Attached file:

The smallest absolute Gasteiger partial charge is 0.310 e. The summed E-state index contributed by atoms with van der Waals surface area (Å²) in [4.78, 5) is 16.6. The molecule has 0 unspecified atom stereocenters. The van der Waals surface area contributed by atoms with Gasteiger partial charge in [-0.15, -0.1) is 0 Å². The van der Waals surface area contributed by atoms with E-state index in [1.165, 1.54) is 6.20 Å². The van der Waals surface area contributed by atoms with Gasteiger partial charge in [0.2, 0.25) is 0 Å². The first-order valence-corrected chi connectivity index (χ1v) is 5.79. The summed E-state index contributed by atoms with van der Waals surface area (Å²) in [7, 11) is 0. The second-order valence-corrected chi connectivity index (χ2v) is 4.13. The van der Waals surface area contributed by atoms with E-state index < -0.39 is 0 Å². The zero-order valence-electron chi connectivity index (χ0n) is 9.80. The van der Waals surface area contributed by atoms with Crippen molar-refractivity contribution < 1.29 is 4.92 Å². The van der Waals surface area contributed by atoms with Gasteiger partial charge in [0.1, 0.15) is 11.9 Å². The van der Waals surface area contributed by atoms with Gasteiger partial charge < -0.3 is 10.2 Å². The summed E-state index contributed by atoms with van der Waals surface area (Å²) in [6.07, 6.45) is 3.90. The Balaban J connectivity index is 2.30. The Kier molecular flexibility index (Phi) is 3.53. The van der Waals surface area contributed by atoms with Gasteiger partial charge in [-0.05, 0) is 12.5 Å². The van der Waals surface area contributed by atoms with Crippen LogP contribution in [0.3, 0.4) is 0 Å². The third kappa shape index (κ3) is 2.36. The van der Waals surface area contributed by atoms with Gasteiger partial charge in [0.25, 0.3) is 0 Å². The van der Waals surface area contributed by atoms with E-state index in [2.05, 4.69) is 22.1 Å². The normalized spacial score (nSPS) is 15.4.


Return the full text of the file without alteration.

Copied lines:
The smallest absolute Gasteiger partial charge is 0.310 e. The summed E-state index contributed by atoms with van der Waals surface area (Å²) in [4.78, 5) is 16.6. The molecule has 0 unspecified atom stereocenters. The van der Waals surface area contributed by atoms with Gasteiger partial charge in [-0.15, -0.1) is 0 Å². The van der Waals surface area contributed by atoms with E-state index in [1.165, 1.54) is 6.20 Å². The van der Waals surface area contributed by atoms with Gasteiger partial charge in [0.2, 0.25) is 0 Å². The first-order valence-corrected chi connectivity index (χ1v) is 5.79. The summed E-state index contributed by atoms with van der Waals surface area (Å²) in [7, 11) is 0. The second-order valence-corrected chi connectivity index (χ2v) is 4.13. The van der Waals surface area contributed by atoms with E-state index < -0.39 is 0 Å². The zero-order valence-electron chi connectivity index (χ0n) is 9.80. The van der Waals surface area contributed by atoms with Crippen molar-refractivity contribution < 1.29 is 4.92 Å². The van der Waals surface area contributed by atoms with Gasteiger partial charge in [0.1, 0.15) is 11.9 Å². The van der Waals surface area contributed by atoms with Gasteiger partial charge < -0.3 is 10.2 Å². The summed E-state index contributed by atoms with van der Waals surface area (Å²) in [6.07, 6.45) is 3.90. The Balaban J connectivity index is 2.30. The Kier molecular flexibility index (Phi) is 3.53. The van der Waals surface area contributed by atoms with Gasteiger partial charge in [-0.05, 0) is 12.5 Å². The van der Waals surface area contributed by atoms with Crippen LogP contribution in [0.3, 0.4) is 0 Å². The third kappa shape index (κ3) is 2.36. The van der Waals surface area contributed by atoms with Gasteiger partial charge in [0.25, 0.3) is 0 Å². The van der Waals surface area contributed by atoms with E-state index in [2.05, 4.69) is 22.1 Å². The normalized spacial score (nSPS) is 15.4.